Friday, 10 June 2011

The Row to Reading

Today was an unbelievable experience for our team.  In preparation for our racing in Reading it was necessary for them to row the equipment from Henley to Reading.  This required about 3.5 hours of rowing along incredible English countryside while bravely facing the system of locks in place along the Thames.  As the photos will show, this presents an interesting challenge.  The width of a boat from oar-tip to oar-tip is approximately 22 feet.  The width of the narrowest lock was approximately 12 feet.  The women mastered the art of squeezing into this space with oars drawn in; balancing themselves carefully to avoid capsizing.  There were some scary moments as the athletes learned the tricks of handling themselves, but they learned quickly, and navigated four locks without mishap.  While Coach Pat biked along the shore in an attempt to provide supervision, we were aware the path did not always follow the river and that coxswains would be asked to use their own good judgement.  I was proud to see the entire group utilize their ever-increasing rowing skills and maturity to make this a safe and memorable experience. They will tell the story of this day for many years to come!

Thanks to Coach Pat for the photos:

AMY LOOMIS, Class of 2013
As we made our mile-long journey to the Henley Rowing Club boathouse this morning (some times Coach is optimistic – our jolly stroll has got to be longer than ½ mile!), we were eager to pack pounds of gear into the hull of our boat in order to survive the 14-mile row to Reading.  Instead of doing the typical travel thing; de-rigging, loading a trailer with absurd precision, traveling to said final location, unloading the trailer, and once again obsessively re-rigging the boats, we just rowed the boat up the Thames (it probably saved a lot of time and effort in the long run, if you believe it).  Why?  Well we’re rowers, why wouldn’t we?  This three-hour endeavor was possibly the most fun time I have ever had in a boat.  Not only did we over pack our snack foods – British cookies are the BEST – but we also had a “14-mile row” specific playlist that Lauren spearheaded last night as we began to prepare for the possibility of boredom with this group of girls.  Luckily, there was no boredom to be had, for there were some of the most beautiful houses/castles that any of us had ever seen, as well as plenty of house boaters passing us with some definite confusion and surprise..  Pat was riding alongside us on his bike to make sure none of us jumped out of the boat to run off into the English countryside, and during his own journey it sounds like he encountered some interesting people who first thought we were ‘journeymen’ traversing the river, but upon further explanation of our purpose here, were surprised to find that we were actually women rowing here in a serious way!  With that, we previewed the Reading Regatta course, even though we didn’t know exactly where the starting line was, found waaaay too many Canada geese to our liking, put the boat to sleep for the night, and tomorrow we race!!  Wish us luck :)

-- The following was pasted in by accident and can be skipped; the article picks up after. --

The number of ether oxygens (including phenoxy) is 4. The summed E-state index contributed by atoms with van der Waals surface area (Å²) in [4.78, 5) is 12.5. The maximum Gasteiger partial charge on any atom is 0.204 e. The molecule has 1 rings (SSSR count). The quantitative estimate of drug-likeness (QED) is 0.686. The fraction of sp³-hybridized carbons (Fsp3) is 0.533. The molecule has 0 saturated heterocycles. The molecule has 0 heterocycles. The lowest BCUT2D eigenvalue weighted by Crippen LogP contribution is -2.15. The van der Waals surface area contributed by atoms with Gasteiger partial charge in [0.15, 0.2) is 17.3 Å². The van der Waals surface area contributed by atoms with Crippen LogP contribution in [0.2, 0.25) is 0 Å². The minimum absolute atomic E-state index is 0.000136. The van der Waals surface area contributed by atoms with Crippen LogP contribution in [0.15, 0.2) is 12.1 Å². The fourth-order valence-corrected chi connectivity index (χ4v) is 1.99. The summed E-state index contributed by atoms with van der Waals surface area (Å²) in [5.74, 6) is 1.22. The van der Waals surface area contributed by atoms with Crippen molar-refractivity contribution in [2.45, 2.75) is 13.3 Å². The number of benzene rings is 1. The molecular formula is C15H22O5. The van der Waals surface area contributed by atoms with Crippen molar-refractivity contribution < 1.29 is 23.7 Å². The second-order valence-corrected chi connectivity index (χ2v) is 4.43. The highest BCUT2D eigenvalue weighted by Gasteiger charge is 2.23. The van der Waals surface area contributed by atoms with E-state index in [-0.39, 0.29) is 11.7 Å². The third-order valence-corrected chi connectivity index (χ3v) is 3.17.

As Coach Guida biked along with the boats to Reading he encountered two English gents walking the country path:

Two gents: "I say are you chaps going thru the LOCKS with those boats?!"  Are you journeymen or something?"

"A journeyman or journeywoman is an athlete<> or professional sports<> player who is technically competent, but unable to excel."

Pat: "No these women are racers!"  We're going to Reading to race!

Two chaps: "Wot!?  GIRLS racing???!!"  Wow! Never heard of such a thing!  Jolly good show!  Good luck to you.:  Are you in charge or the coach or something?"

Pat: "Why yes I am the coach."

Two chaps: "Woah, That is a GREAT job you've got there chap!"

I couldn't agree more.  WPI WoCrew ROCKS!

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